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Have they found the cause of ccd?

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Interesting, but it doesn't seem to explain the "why", in the sense of why it happened.
 

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There are many bee races in USA and they all have that "virus locus".
Why not in another countries.

They write that CCD is in Europe. Where here? Typical symptom that hive is empty of bees and brood have remained and handfull of nurser bees with queen.
 

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I think it is the other way around.
Poison causing parts of the DNA to shut down and stop protein synthesis.so allowing a virus to take hold.
 

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I think it is the other way around.
Poison causing parts of the DNA to shut down and stop protein synthesis.so allowing a virus to take hold.
I don't think so (though I've yet to read the original manuscript) ... the viruses they mention all replicate in a similar manner. They control (actually shut down) the host cell protein synthesis by cleaving part of the translation machinery of the cell that is unnecessary for translation of the virus proteins. In this way, more viruses are made in a cell that is essentially dying. Poliovirus is the prototype picornavirus (related to the two mentioned in the BBC article) and its replication is extremely well understood.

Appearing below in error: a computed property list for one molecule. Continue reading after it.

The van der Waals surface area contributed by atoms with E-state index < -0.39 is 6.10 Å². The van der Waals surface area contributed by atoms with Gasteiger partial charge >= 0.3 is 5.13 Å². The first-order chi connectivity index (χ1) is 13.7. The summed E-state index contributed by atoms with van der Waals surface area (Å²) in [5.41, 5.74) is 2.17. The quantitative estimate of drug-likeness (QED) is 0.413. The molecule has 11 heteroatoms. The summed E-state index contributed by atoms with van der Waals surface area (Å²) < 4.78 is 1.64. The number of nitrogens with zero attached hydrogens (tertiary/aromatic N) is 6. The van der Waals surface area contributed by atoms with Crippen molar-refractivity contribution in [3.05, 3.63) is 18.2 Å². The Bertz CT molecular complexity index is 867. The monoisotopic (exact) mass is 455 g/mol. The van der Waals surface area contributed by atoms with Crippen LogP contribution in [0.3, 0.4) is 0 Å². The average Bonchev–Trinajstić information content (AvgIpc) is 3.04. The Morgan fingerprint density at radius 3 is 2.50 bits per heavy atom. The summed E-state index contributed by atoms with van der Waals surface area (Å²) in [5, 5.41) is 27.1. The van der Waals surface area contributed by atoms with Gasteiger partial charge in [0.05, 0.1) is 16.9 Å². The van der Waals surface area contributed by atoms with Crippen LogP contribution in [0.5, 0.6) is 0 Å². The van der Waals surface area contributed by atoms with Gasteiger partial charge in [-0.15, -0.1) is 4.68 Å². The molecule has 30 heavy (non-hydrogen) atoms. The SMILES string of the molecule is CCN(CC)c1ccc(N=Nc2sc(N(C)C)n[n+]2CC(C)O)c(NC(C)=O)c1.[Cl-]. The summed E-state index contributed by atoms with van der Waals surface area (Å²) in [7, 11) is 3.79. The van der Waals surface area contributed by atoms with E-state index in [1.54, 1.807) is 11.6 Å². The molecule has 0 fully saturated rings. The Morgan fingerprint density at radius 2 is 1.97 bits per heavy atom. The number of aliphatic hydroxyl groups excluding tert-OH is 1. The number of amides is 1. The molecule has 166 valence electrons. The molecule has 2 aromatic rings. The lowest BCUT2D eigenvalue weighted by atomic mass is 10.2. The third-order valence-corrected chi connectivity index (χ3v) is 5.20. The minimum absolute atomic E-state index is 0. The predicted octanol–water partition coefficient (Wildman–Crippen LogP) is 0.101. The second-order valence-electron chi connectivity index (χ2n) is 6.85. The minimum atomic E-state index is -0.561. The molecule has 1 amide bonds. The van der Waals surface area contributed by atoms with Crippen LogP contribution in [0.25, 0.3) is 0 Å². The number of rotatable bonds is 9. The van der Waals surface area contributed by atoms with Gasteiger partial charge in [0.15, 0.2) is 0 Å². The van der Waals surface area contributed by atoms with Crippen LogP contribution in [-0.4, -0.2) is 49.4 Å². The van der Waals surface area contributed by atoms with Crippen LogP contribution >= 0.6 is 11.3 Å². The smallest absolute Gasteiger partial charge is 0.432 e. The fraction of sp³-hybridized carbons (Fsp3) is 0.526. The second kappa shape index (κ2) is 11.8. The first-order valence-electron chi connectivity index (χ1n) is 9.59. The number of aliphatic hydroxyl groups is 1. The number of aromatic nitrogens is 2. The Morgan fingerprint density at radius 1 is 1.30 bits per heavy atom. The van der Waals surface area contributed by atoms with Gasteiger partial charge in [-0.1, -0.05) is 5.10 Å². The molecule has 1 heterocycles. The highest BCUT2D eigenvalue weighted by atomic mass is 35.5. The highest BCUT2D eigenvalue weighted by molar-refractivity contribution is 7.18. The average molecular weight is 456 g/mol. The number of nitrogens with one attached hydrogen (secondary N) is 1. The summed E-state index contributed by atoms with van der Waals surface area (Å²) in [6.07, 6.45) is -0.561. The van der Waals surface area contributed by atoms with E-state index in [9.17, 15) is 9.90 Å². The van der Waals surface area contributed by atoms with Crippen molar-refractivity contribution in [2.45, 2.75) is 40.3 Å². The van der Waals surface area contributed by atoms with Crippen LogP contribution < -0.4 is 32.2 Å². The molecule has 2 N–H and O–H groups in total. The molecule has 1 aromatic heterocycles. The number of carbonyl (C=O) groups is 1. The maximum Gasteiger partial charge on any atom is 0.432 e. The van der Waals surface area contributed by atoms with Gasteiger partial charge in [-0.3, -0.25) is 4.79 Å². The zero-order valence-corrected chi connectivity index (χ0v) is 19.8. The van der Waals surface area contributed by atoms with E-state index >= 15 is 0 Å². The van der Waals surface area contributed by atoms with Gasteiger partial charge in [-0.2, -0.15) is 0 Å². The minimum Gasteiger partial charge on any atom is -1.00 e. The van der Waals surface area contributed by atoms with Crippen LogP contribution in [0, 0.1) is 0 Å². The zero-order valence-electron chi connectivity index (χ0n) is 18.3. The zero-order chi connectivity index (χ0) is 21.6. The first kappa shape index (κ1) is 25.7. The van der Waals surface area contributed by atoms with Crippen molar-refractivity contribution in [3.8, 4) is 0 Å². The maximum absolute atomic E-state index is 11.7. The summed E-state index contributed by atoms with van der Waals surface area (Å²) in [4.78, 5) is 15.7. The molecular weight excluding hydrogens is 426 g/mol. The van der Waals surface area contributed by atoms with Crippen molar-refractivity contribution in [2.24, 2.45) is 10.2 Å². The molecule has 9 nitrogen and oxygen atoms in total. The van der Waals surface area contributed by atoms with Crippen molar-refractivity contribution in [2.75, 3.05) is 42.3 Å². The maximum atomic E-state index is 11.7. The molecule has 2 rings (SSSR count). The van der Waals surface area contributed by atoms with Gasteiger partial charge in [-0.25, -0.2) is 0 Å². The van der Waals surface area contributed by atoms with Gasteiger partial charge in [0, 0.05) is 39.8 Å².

If a poison shuts down protein synthesis then, unless it's done in a very specific manner, the virus will not be able to replicate either. No virus has the apparatus for translating proteins ... they always 'steal' this ability from the host cell. In contrast, it's well established that many viruses 'tweak' the host cell protein synthesis machinery to suit their own replication at the expense of the host.

What the article doesn't address - as indicated above - is why things changed in 2006. Is this a new virus to bees? Is it a more pathogenic strain of a pre-existing virus? Have bees been made more susceptible to these viruses due to another infection - viral, bacterial or fungal?
 

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